VO beginners beware! (scams and other nasty stuff)

Just recently I came across yet another website selling an ebook all about how to become a voice actor in no time at all. It had the standard hype: all you need is a computer, some free software, and a microphone! No experience required!

In this post I’d like to shed a little light on these “expert” voice-actor authors and their goods and give you a peek behind the scenes.

How do I know about all of this?

For the past 10 years or so I’ve also worked part time as a freelance website designer. At one point I decided to look into Search Engine Optimization — SEO — in order to help my clients get better rankings in Google, Yahoo!, and other search engines.

Long story short, I soon found myself inside forums and receiving newsletters from Internet marketers where I discovered all sorts of marketing tactics, quick product creation techniques, “black hat” SEO, and other nasty stuff.

One simple way to make a product

Here’s an example of how to make a product without knowing anything about the topic. It’s actually quite simple…

Step one:
Find a real book written by a real professional in the field.

Step two:
Hire a person working in a developing country — you can find them easily on the Internet. In many places, English is a second language. And although it’s spoken with an obvious accent, the people of these countries can write English perfectly.

Step three:
Pay that person anywhere from $50 to $100 to completely rewrite the real book you found to avoid plagiarism. Now, $50 may not go a long way in the US (for example), but in developing countries $50 is worth a month’s salary! (Why do you think so many companies outsource production to these countries?)

Step four:
With rate “lowballing” becoming a common occurrence on voice over audition websites, any Internet marketer can get a dirt-cheap voice over for their website or product. From time to time I see these jobs posted. The script reads like you (the voice actor) are actually the author of the book, the creator of the software, or something similar. (Kinda makes you want to stop lowballing or auditioning for low-budget projects, doesn’t it?)

Step five:
Pay another person in a developing country a few bucks to build your website and write the sales copy.

Step six:
You’re done! You now have a well written ebook complete with audio that is up for sale on a website. And the Internet marketer didn’t do a thing except pay other people to do all the work! (In most cases, less than $400.)

(NOTE: Not all products are done this way. Many are done by people just like you and me rewriting a published book and then selling it online. But these people still may not know a single thing about the topic they write about.)

Do they actually make a profit?

The scary part is some of them actually do, but the work is a lot more than what I described above. There’s marketing, approaching affiliates to promote your ebook, lot’s of SEO to drive traffic to your website, using Twitter, Facebook, and other social media to get the word out, plus advertising.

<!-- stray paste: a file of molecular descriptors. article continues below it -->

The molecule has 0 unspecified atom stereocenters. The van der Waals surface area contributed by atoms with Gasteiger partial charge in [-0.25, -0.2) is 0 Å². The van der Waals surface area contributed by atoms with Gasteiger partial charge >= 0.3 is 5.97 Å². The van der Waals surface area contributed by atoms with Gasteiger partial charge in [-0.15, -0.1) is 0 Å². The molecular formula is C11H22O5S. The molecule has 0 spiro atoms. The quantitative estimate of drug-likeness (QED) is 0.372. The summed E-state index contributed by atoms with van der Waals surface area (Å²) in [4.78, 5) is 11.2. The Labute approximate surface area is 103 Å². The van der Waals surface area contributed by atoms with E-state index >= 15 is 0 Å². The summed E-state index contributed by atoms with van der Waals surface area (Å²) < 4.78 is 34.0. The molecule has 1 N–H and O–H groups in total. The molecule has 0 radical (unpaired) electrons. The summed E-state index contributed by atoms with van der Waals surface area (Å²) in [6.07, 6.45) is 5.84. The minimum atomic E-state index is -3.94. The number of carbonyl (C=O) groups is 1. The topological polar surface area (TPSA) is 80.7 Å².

There really is a lot.

But there are people who have devoted their lives to this quest, and after years of learning the system, they succeed.

The gold rush

The California Gold Rush in the US (1848–1855) sent thousands of people westward in search of fortune. Unfortunately, the vast majority of the “miner 49ers” ended up completely broke. But not everyone went broke. Some people did become rich, but not from finding gold.

The people who made it rich were the ones selling the shovels (and pick axes, and equipment, and the saloon owners selling whisky, etc.) This is the battle cry of many Internet marketers: Sell the shovels! If you are a person interested in becoming a voice actor, then you are a prime target. There is no quick and easy route to becoming a voice actor!

You’re smarter than that

As you know, if it sounds too good to be true, then it probably is. Be wary of any website that promises quick riches with minimal effort. Yes, a sucker is born every minute, but you’re not one of them.

If an ebook or a system sounds good, first put down your credit card. Search the Internet to see what people are saying about the author, and not necessarily the product. Remember, there are thousands and thousands of affiliates (people who make a commission when you buy from their website) who will quickly tell you how great an ebook is just to get you to buy. Many “review websites” are far from legit and contain false testimonials.

Try to find out if the author really is active in that field of work. What are credible sources saying about him or her? Do your homework. Then make an informed purchase.

Is everything on the Internet bad?

The answer is, of course, no. There are good ebooks or regular paperback books written by people who actually practice what they preach. Excellent software, training systems, and so on can also be found. Just do your due diligence before whipping out your credit card.